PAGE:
The challenge is finding appropriately skilled and experienced managers that have sufficient knowledge of the tools and methods used by the team to judge the soundness of their work, whilst being able to engage at board level. Researchers who aspire to be managers of such a function will need to ensure that their career development takes in the knowledge and experience that will make them a respected member of the senior team. Broadening research skills to embrace the new big data tools, or becoming a data scientist/technician simply creates a more knowledgeable member of the market intelligence team. To secure that seat at the top table as a strategically orientated senior MI/insight manager requires the addition of a different skill-set embracing leadership, finance and an in-depth knowledge of the business and its market context. Analytical skills are in short supply, and we need a new breed of highly experienced knowledge-managers to lead high-level strategically orientated MI functions. Will researchers be able to seize this opportunity to ensure that organisations gain maximum competitive advantage from today’s data-rich, but often knowledge-poor, environment?

- A view from the bridge

Our debate chimed with key themes articulated earlier in the day by the opening Keynote speaker, Stan Sthanunathan (Senior Vice President Consumer & Market Insights, Unilever). In a very fast-paced presentation, Stanunathan warned that the democratisation of data means that information does not create power and no longer confers competitive advantage.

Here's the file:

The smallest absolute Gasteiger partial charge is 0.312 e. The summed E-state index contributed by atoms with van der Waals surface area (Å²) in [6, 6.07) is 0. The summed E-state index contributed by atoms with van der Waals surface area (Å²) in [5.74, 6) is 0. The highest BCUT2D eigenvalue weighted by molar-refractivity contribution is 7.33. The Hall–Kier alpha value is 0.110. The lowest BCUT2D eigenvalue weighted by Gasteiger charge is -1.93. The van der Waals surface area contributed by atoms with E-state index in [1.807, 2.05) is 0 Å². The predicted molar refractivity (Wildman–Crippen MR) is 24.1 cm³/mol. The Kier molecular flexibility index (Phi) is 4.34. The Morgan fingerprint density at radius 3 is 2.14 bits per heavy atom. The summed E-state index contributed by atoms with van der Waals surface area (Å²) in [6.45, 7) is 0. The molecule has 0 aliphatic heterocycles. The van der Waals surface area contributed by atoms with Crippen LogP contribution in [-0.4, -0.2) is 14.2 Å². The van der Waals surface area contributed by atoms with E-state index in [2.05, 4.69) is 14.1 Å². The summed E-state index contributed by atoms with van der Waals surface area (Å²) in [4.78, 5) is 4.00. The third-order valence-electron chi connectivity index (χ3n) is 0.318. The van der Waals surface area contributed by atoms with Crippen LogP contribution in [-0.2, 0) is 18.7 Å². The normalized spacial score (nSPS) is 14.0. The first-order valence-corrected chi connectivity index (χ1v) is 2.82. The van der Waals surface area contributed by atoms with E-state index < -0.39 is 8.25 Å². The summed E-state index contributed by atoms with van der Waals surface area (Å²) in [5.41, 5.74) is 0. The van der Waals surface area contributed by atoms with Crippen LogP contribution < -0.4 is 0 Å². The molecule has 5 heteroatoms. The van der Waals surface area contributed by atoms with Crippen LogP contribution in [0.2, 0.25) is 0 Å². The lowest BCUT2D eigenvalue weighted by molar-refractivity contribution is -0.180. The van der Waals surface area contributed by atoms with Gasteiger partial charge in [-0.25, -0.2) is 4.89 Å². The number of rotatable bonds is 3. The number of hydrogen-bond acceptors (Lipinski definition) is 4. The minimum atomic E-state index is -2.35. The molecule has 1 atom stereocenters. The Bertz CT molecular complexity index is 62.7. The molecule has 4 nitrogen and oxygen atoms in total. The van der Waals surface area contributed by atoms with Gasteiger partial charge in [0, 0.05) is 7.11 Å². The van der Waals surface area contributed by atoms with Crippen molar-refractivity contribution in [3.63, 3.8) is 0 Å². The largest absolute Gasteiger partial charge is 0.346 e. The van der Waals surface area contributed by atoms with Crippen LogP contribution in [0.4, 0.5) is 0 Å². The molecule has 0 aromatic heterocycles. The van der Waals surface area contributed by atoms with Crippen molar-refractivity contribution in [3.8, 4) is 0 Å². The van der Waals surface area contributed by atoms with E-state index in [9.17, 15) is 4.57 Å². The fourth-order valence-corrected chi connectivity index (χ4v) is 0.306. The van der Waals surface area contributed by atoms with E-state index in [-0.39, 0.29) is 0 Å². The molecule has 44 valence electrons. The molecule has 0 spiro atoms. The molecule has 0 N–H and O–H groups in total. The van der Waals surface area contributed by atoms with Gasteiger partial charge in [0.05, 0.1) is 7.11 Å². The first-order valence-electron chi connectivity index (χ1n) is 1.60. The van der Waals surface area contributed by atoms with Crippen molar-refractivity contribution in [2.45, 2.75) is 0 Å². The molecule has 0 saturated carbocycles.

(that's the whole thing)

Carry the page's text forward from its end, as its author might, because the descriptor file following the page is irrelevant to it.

The real challenge is to foster rapid growth with scarce resources. Research needs to be good, fast and cheap to be effective. With data being commoditised and insight democratised, actions provide the competitive edge. Stanunathan painted a picture of a future where nerds will rule, citing the current 150,000 shortfall of analysts in the USA; boutique suppliers will flourish as large agencies shed staff to cut costs; integrators will emerge as a key force; scale becomes a liability where agility and nimbleness become vital; the human body will become an increasingly important source of data (the quantified self); artificial intelligence becomes a dominant technology; there will be no role for briefs where insight needs to be created in hours and real-time is the new currency; a new conceptual world is emerging where we already have the answers, just tell me the question; get social or be branded anti-social and use social media to identify those externally influencing the organisation.

These trends were influencing the internal transformation within Unilever to unlock talent and potential. To address these challenges and attract the talent necessary to power the new insight landscape, Stanunathan advocated partnerships between the research sector and academic institutions plus new certification programmes as key strategies in achieving this goal. I think that if we can also offer new avenues to career progression, as advocated in the IJMR Debate, this will also help attract those who currently see research as a having a low glass ceiling.

- Paragon Partnership

Stanunathan also announced the launch in May of the Paragon partnership (, where Unilever and a host of partners from governments, clients, academia, research agencies and NGOs, MRS and ESOMAR, ‘are creating an open platform to combine market research forces in addressing key global development and sustainability challenges’. Paragon will generate and provide access to insight to help governments, NGOs and academics around the world.